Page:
|No. 25, 7, 86, 88|
|Date of birth||December 31, 1962|
|Place of birth||Honolulu, Hawaii|
|High school||Carlsbad (CA)|
|NFL draft||1986 / Round: 11 / Pick 305|
Kozlowski, who wore number 7, was a standout wide receiver on BYU's 1984 National Championship Team; he was known for making clutch, acrobatic catches. At the time, Glen was one of only two players (along with Todd Christensen) to start at BYU as a true freshman, playing with several standout quarterbacks over the course of his career: Jim McMahon, Steve Young and Robbie Bosco. He once recorded double-digit receptions and over 200 yards receiving in a game (the Kickoff Classic, against Boston College). A Sports Illustrated article from the same period included a photo of Kozlowski leaping into the stands in celebration of one of his many touchdowns, reminiscent of the "Lambeau Leap" popularized by the Green Bay Packers in the 1990s.
Glen suffered a serious knee injury during his senior season that threatened to derail his goal of playing in the NFL. As a show of support for his injured teammate, BYU quarterback Robbie Bosco switched his jersey number from 6 to 7 for one game.
Kozlowski was drafted in the 11th round of the 1986 NFL draft by the Bears. He spent the entire 1986 season on injured reserve, recovering from knee surgery. "Koz" struggled to recover from knee reconstruction and was waived by the Bears in 1987. A very fast and physical receiver in college, Kozlowski regained his speed after his injury. (Years later he acknowledged having a difficult time making cuts in and out of pass patterns due to the knee problem). He later rejoined the team, playing as a replacement player during the NFL's strike season (1987).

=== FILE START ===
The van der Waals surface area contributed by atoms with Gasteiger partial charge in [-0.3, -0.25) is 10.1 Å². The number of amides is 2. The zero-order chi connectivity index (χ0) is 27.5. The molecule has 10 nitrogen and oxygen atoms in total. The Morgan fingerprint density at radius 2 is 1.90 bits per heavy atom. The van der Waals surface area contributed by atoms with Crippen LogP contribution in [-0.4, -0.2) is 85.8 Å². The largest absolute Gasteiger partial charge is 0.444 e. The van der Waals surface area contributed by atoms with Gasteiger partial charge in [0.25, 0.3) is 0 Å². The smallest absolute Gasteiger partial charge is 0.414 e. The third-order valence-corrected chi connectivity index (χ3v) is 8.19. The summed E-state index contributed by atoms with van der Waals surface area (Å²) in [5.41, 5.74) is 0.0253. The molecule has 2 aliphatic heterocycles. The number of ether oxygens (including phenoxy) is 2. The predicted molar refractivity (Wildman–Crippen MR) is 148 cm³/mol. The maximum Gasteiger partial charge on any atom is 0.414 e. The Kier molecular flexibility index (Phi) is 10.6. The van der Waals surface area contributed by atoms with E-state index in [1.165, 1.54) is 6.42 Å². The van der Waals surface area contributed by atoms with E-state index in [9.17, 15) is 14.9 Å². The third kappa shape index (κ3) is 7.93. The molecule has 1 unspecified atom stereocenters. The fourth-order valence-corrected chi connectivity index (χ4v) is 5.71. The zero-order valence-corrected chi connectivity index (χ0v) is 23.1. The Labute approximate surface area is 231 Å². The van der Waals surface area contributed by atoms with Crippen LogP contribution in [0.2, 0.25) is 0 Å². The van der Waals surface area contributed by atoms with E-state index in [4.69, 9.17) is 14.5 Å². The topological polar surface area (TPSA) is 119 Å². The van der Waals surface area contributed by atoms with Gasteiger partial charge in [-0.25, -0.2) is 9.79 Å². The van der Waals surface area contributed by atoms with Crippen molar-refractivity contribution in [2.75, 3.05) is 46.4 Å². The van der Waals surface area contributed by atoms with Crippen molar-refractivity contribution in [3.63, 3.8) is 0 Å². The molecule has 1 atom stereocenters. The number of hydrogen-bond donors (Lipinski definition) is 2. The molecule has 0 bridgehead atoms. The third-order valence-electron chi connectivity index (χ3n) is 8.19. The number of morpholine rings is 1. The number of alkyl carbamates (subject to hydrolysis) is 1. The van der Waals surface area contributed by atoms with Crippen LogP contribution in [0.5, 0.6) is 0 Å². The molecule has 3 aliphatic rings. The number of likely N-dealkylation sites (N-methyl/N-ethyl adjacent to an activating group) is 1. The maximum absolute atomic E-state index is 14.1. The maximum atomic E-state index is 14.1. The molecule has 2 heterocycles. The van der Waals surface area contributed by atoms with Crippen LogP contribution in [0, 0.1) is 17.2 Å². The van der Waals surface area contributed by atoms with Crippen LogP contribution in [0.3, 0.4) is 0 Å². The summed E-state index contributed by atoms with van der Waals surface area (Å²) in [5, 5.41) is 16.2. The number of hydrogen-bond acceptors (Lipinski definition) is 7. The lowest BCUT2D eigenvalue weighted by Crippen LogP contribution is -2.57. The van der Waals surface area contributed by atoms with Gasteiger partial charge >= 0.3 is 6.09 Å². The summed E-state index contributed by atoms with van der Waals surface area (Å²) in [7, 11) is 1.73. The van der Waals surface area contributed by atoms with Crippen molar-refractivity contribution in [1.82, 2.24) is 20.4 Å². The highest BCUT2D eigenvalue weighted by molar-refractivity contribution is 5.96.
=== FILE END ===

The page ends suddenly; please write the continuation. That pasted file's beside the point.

Although Kozlowski played well in his replacement role, he suffered a broken leg while returning a kickoff, ending his "spare Bear" season. He returned to the Bears the following season and earned a spot on the regular season roster, principally as a special teams player. Because of his earlier releases and numerous re-signings, Kozlowski wore several different jersey numbers (83, 86, 88, and perhaps 96) while playing for the Bears. During his professional career, Kozlowski excelled on special teams, and was used sporadically at wide receiver. Arguably the most memorable catch of his professional career came during a 1988 Monday Night Football game against the San Francisco 49ers - a diving catch on a deep pass from Jim McMahon. Also of note, on special teams he once downed a punt at the one-yard line in spectacular fashion, toe dancing the goal line while pitching the football back to teammate Ron Morris.
In 2002, Kozlowski became the head football coach of Wauconda High School in Wauconda, Illinois. While the team was winless over the course of his first two seasons, it eventually became a playoff qualifier. In 2009, Kozlowski accepted the head coaching job at North Chicago High School, which is in the same athletic conference as Wauconda. On September 4, 2009, a brawl erupted between North Chicago and visiting Chicago Simeon High School in the first quarter of the second game of the season, which resulted in a forfeit by North Chicago. An ensuing investigation of the fight by the Illinois High School Association resulted in an indefinite suspension of North Chicago's football team, which was soon lifted on September 15, 2009.
On January 8, 2014, he was named the new head coach for Guerin Prep High School in River Grove, Illinois. He was relieved of this position in the spring of 2016.
Kozlowski's brother, Mike, played in the defensive backfield for the Miami Dolphins in the 1980s. Glen married his college girlfriend, Julie, and all of Kozlowski's sons attended BYU with one, Tyler, playing football as a freshman walk-on.
Kozlowski is a weekend sports anchor on WGN-AM radio's Sports Central. Glen was also defeated in the 2007 Office Ball Championships held in Chicago by WGN Radio's David Kaplan.
- Larry Mayer (2012-09-17). "Write Now Blog | Kozlowski named HS coach of week". Blog.chicagobears.com. Retrieved 2012-09-22.
- "Fiery Kozlowski 'grew up' at Y.". Deseret News. 15 July 2009.